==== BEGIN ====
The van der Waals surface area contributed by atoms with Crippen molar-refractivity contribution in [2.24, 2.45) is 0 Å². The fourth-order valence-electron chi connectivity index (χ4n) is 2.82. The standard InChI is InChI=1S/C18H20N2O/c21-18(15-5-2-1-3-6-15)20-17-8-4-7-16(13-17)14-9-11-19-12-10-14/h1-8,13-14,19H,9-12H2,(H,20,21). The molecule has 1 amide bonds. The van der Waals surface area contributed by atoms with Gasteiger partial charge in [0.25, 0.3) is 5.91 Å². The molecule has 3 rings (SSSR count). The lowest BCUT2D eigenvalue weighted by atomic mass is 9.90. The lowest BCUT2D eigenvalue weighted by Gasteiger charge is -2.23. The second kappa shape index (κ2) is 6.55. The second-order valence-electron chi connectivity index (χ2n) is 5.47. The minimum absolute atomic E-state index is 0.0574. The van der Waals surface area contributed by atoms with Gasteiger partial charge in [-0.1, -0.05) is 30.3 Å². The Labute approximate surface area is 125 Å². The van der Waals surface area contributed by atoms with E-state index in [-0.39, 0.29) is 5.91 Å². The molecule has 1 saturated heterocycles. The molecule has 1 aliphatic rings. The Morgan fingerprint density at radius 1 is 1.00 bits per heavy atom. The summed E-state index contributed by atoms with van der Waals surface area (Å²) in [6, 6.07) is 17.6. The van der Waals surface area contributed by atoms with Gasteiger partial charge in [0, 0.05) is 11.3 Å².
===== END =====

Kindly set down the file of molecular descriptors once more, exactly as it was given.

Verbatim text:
The van der Waals surface area contributed by atoms with Crippen molar-refractivity contribution in [2.24, 2.45) is 0 Å². The fourth-order valence-electron chi connectivity index (χ4n) is 2.82. The standard InChI is InChI=1S/C18H20N2O/c21-18(15-5-2-1-3-6-15)20-17-8-4-7-16(13-17)14-9-11-19-12-10-14/h1-8,13-14,19H,9-12H2,(H,20,21). The molecule has 1 amide bonds. The van der Waals surface area contributed by atoms with Gasteiger partial charge in [0.25, 0.3) is 5.91 Å². The molecule has 3 rings (SSSR count). The lowest BCUT2D eigenvalue weighted by atomic mass is 9.90. The lowest BCUT2D eigenvalue weighted by Gasteiger charge is -2.23. The second kappa shape index (κ2) is 6.55. The second-order valence-electron chi connectivity index (χ2n) is 5.47. The minimum absolute atomic E-state index is 0.0574. The van der Waals surface area contributed by atoms with Gasteiger partial charge in [-0.1, -0.05) is 30.3 Å². The Labute approximate surface area is 125 Å². The van der Waals surface area contributed by atoms with E-state index in [-0.39, 0.29) is 5.91 Å². The molecule has 1 saturated heterocycles. The molecule has 1 aliphatic rings. The Morgan fingerprint density at radius 1 is 1.00 bits per heavy atom. The summed E-state index contributed by atoms with van der Waals surface area (Å²) in [6, 6.07) is 17.6. The van der Waals surface area contributed by atoms with Gasteiger partial charge in [0, 0.05) is 11.3 Å².